Showtime Asks Court to Toss 'Billions' Lawsuit

The pay cabler argues the fictional character of Wendy Rhoades, played by Maggie Siff, and the real-life performance coach who is suing the network have very little in common, and the series and the book it is alleged to have infringed are "strikingly dissimilar."
Jeff Neumann/SHOWTIME
Maggie Siff on 'Billions'

Showtime is asking a New York federal judge to dismiss a lawsuit from a performance coach who claims her book inspired one of the lead characters on Billions, arguing the fictional woman and real-life author have next to nothing in common. 

Denise Shull in January sued Showtime and series creators Andrew Ross Sorkin, Brian Koppelman and David Levien, claiming actress Maggie Siff's character Wendy Rhoades is based on Shull's book called Market Mind Games: A Radical Psychology of Investing, Trading, and Risk. Shull says Sorkin in 2015 asked her to help develop the character, but she was never paid.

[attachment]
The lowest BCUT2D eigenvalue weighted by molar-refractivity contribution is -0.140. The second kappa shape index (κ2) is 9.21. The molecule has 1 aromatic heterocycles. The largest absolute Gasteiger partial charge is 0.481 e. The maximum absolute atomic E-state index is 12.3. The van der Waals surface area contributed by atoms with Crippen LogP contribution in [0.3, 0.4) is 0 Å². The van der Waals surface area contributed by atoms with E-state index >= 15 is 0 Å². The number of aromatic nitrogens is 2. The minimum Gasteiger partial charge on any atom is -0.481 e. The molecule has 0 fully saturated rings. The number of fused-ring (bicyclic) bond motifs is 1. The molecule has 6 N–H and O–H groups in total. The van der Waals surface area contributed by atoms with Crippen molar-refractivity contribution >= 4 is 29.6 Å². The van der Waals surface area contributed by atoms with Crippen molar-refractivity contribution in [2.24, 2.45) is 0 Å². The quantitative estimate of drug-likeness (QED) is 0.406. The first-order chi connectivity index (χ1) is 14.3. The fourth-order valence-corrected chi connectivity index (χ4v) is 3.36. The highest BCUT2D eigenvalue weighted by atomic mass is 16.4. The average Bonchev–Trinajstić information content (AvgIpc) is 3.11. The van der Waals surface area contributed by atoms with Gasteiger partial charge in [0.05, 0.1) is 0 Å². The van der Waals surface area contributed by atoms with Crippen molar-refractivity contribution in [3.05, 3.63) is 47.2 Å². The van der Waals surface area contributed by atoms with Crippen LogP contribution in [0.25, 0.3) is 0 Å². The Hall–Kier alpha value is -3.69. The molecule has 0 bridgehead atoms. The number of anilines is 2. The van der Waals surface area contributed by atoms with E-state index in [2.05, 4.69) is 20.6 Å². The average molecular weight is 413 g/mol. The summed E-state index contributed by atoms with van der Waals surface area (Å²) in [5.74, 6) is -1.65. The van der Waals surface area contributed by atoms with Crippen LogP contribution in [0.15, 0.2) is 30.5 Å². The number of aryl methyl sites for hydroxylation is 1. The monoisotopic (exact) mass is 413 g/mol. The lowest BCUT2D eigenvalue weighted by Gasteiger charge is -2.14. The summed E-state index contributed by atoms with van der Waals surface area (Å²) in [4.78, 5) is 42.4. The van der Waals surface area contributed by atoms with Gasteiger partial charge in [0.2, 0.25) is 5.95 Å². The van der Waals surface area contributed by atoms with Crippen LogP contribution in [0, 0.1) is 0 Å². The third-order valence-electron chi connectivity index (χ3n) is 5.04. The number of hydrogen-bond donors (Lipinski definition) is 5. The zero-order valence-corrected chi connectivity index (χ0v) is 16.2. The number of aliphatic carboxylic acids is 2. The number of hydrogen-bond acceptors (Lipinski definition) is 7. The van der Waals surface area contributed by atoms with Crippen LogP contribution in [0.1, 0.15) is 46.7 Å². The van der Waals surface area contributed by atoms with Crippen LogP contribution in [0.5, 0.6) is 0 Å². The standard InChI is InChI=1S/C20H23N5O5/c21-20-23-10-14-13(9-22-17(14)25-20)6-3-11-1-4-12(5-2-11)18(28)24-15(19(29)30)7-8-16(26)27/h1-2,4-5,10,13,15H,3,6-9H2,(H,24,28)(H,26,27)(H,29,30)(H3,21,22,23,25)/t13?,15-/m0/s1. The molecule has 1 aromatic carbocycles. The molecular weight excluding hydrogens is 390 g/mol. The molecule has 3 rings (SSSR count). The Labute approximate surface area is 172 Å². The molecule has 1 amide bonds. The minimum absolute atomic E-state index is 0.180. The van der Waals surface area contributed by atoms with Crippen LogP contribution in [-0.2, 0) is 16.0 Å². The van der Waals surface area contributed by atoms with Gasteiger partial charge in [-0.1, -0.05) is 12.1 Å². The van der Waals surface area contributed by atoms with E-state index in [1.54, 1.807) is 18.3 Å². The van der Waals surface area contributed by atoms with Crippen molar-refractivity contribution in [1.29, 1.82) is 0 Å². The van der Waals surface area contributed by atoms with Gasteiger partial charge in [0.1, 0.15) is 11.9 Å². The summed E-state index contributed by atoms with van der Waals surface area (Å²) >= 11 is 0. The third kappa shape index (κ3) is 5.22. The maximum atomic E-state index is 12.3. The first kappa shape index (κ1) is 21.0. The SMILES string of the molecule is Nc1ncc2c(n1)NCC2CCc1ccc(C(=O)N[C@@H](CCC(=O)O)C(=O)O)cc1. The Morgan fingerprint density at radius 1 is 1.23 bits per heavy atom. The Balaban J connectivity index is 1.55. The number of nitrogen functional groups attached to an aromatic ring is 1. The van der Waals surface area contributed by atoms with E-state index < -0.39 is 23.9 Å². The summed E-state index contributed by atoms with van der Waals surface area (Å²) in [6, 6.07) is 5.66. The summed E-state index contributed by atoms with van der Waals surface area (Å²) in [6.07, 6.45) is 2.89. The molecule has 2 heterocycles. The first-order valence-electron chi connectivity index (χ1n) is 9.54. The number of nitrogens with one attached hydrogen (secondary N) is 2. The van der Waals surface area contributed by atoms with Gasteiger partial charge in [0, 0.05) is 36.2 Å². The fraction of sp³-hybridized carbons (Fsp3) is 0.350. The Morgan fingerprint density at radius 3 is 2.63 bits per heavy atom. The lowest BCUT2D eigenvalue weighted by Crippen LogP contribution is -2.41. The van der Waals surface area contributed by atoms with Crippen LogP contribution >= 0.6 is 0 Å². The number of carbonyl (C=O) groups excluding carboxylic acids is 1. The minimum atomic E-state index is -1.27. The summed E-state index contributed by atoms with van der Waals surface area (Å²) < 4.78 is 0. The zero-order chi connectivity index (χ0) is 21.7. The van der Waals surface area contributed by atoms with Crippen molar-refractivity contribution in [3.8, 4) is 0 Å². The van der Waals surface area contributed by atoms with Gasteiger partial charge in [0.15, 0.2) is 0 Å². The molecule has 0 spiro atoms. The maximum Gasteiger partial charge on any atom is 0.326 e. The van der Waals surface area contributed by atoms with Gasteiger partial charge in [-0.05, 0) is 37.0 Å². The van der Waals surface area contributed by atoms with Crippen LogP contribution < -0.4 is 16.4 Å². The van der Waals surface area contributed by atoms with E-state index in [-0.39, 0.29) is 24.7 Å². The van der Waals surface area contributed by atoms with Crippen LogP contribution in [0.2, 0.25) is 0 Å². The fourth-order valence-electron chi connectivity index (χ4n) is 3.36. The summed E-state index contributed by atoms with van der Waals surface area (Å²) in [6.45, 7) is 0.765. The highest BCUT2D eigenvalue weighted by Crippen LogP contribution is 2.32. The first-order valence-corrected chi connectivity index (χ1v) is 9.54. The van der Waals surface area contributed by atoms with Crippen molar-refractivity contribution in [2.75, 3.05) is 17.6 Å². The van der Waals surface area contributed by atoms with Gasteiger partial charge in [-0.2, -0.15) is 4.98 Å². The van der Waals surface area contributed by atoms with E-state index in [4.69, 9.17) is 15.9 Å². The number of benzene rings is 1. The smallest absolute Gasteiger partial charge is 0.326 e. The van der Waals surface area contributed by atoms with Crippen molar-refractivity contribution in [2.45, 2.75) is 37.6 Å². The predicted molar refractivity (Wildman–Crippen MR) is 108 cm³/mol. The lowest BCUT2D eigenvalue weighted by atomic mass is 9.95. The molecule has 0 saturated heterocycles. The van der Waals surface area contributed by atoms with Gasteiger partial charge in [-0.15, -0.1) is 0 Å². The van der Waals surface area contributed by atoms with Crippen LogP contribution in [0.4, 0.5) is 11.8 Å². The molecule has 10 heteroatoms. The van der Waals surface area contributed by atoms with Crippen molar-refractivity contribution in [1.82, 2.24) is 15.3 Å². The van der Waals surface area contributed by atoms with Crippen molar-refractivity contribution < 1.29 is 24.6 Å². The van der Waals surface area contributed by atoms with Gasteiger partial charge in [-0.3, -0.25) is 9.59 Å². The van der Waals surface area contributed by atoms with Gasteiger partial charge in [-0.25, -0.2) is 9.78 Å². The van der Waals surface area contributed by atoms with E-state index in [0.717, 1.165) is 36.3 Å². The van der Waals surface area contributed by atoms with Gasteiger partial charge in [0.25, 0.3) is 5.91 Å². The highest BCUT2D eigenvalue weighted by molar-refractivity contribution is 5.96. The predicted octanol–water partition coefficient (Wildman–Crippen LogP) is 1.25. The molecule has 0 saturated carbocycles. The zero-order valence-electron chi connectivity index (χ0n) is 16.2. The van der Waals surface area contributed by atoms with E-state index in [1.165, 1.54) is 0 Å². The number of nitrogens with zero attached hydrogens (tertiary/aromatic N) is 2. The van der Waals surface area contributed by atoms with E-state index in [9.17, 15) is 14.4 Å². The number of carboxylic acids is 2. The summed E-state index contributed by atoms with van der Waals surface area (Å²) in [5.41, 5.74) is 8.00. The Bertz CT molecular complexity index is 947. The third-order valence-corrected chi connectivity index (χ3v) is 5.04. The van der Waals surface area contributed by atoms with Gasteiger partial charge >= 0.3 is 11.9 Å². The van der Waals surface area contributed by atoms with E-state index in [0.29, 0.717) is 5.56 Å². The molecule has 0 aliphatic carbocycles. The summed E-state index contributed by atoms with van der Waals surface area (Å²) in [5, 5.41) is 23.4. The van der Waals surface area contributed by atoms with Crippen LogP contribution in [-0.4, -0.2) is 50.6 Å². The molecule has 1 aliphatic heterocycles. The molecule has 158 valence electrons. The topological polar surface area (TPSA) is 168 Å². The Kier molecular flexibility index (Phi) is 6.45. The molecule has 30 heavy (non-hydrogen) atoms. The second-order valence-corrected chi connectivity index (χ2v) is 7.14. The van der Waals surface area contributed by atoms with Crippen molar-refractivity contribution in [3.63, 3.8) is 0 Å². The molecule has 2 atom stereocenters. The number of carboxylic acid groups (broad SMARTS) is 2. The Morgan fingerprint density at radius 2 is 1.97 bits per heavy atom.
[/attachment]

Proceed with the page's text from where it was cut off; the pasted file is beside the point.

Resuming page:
The defendants, which also include CBS and its chief creative officer David Nevins, on Friday moved to dismiss the complaint, arguing that the series and Shull's book are "strikingly dissimilar." 

"From these two dramatically different works, Plaintiffs attempt to construct a copyright claim based only on a broad unprotectible idea — a female hedge fund performance coach counseling clients about their emotions," writes attorney Elizabeth McNamara in the filing, which is posted in full below. Specifically, she argues, much of Rhoades' storyline centers on her sex life and the fact that she's a dominatrix, and Shull's romantic life isn't mentioned at all in the book.

McNamara further argues that six of Shull's other claims are preempted by the Copyright Act, and her right of publicity claim fails because New York law only prohibits the unauthorized use of a person's "name, portrait, picture or voice" in advertising.

"Billions does not use any such attributes of Shull’s," writes McNamara. "And, even if they had, Billions is a fully protected entertainment series and, by any measure, is not 'advertising' or 'trade' as those terms have been narrowly defined."